As a first word, this is a game of House Rules. A ton of the Pathfinder has been re-customized to fit what I believe to be the spirit of the rules. While I don’t think you’ll have any problems with the rules I’ve made (they’re all trying to reinforce common sense) we’ll still go over some of the more ambitious ones. I’ll consider repealing a rule, especially if everyone just finds it to be downright offensive.
There’s a lot stuff here, and to a new player, it might look like that you’ve gotten into something that is too complicated for you. The best arguing point that I can make is that when this whole dance is done in person, I can just simply answer any question you have with nothing irrelevant. Here I have to consider and spell out every possibility players can possibly take ever. So the ensuing walls of text are really D&D’s principle strength: its infinite possibilities. Don’t worry so much, we’ll be doing all of this in person, everything here is just theorycraft. Really, it’s like the half fun for some of us.
- Choose Region: Your region is more important than anything else as it dictates your race choices, ability scores, powers, and all the roleplaying goodies.
- Choose Race: Many are familiar to D&D-Pathfinder setting, none are the same. For those that are familiar with Pathfinder, please note that ability score modifiers for races have been halved. Regions are intended to play a more significant role versus race.
- Choose Ability Scores: Point buy system, 10 points. Minuses and pluses to ability scores are added in after determining how many points you spend/receive.
- Choose Class: Classes are almost untouched – but nothing remains a virgin to my DM touch shudder. Like the races, most of the changes are about context: how this class is seen differently in roleplaying world than it would in standard D&D. Monks are practitioners of an obsolete Elven art, while Druids consort with barbaric fiends; a good, man-grown Fighter is the salt of the earth. All of the classes fit aesthetically into the campaign setting; yes even the ninja, monks, gunslingers, and samurai. If you don’t have the rulebooks on you, this is a great substitute.
- Pick Traits: Two specifically. This campaign will use the ‘Traits’ rules found in the Advanced Players Guide. There are the standard APG traits along with some special ones and their special requirements.
- Gain one Hero Point: This campaign will also use the ‘Hero Points’ rules found in the APG. Because everybody likes Hero Points.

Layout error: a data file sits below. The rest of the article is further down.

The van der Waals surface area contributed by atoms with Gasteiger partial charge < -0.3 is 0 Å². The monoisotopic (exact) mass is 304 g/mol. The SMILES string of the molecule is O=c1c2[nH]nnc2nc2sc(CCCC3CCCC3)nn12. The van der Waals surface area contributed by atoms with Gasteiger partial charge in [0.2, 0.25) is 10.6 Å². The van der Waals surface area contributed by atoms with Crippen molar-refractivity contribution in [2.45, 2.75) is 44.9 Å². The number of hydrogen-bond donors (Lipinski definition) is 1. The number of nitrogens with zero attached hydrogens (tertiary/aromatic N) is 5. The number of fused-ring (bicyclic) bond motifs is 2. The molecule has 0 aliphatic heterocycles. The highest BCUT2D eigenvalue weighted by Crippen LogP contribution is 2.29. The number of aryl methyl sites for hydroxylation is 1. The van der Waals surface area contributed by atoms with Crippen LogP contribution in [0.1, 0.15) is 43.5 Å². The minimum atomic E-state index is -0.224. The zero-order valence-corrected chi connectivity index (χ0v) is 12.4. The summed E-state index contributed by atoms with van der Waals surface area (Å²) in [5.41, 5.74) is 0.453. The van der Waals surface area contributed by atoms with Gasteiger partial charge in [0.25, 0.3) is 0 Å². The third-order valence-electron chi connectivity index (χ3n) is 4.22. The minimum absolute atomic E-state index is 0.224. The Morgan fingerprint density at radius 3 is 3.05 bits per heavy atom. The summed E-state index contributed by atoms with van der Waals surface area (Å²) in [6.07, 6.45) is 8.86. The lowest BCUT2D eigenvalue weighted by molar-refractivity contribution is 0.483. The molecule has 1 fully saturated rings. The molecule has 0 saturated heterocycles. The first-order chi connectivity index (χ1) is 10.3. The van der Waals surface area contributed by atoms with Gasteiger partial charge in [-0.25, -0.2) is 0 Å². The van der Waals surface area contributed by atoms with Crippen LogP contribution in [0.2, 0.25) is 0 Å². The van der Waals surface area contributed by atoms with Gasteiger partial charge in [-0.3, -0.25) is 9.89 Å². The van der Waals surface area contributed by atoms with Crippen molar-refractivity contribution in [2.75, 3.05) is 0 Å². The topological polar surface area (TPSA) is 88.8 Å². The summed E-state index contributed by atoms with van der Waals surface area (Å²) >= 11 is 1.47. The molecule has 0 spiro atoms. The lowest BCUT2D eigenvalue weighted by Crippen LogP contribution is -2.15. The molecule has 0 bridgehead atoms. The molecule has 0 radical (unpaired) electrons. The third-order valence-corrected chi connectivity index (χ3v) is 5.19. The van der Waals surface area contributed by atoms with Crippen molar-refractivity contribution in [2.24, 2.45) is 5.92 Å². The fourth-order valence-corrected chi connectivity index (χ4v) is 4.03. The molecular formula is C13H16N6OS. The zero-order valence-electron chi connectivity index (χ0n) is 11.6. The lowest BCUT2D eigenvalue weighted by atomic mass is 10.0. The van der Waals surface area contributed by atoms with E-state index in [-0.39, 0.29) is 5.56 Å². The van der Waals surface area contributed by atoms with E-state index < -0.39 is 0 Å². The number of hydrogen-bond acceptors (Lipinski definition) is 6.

- Generate Vital Stats: I like how Pathfinder puts the “vital” statistics after everything else. Well I consider them more important anyways; after all your name, gender, height, weight should probably make more of an impression on others than if you took Improved Initiative vs. Stand Still. I have a comprehensive list of all the vital stats here.
- Choose Alignment: Choose your alignment. For anyone that plays D&D for any length of time, this becomes one of those sources of constant confusion and misinterpretation. I will discuss in person, as I consider it to be the first or second more important thing about your character. For easiest purposes, a lawful versus chaotic alignment dictates how you carry out your methods; and a good versus evil alignment dictates how society views your actions.
- Favored Class:: Choose your favored class. Favored class = +1 hp/level or +1 skill point/level. Keeping with infinite customization, there are also alternate favored class choices in the APG.
- Pick Skills & Choose Feats: Skills are largely untouched. Every character receives a free fatality feat. As you’ll quickly find out, it is the furthest-reaching of the house rules and the one I would certainly consider pulling from the campaign.
- Buy Equipment: Each new character begins the game with an amount of gold, based on his class, that can be spent on a wide range of equipment and gear, from chainmail armor to leather backpacks. Refer to here for starting values and campaign-unique items. You also get a haversack, which is described in the previous link.
- Charter Business: The premise of the campaign is that (insert number) young adventurers of promise from different walks of life are handpicked by a patron to form a charter. As you quickly find out, this kind of arrangement is not uncommon. A name is decided on, a few ground rules are established, and a charter alignment is decided upon (which serves as the alignment of the patron). Every character in that charter must start within one degree of the alignment (patron chooses like-minded individuals), and the alignment of the charter itself says a lot about how you conduct yourselves.
The campaign will start in Salermium, a port city in southern Campagnia.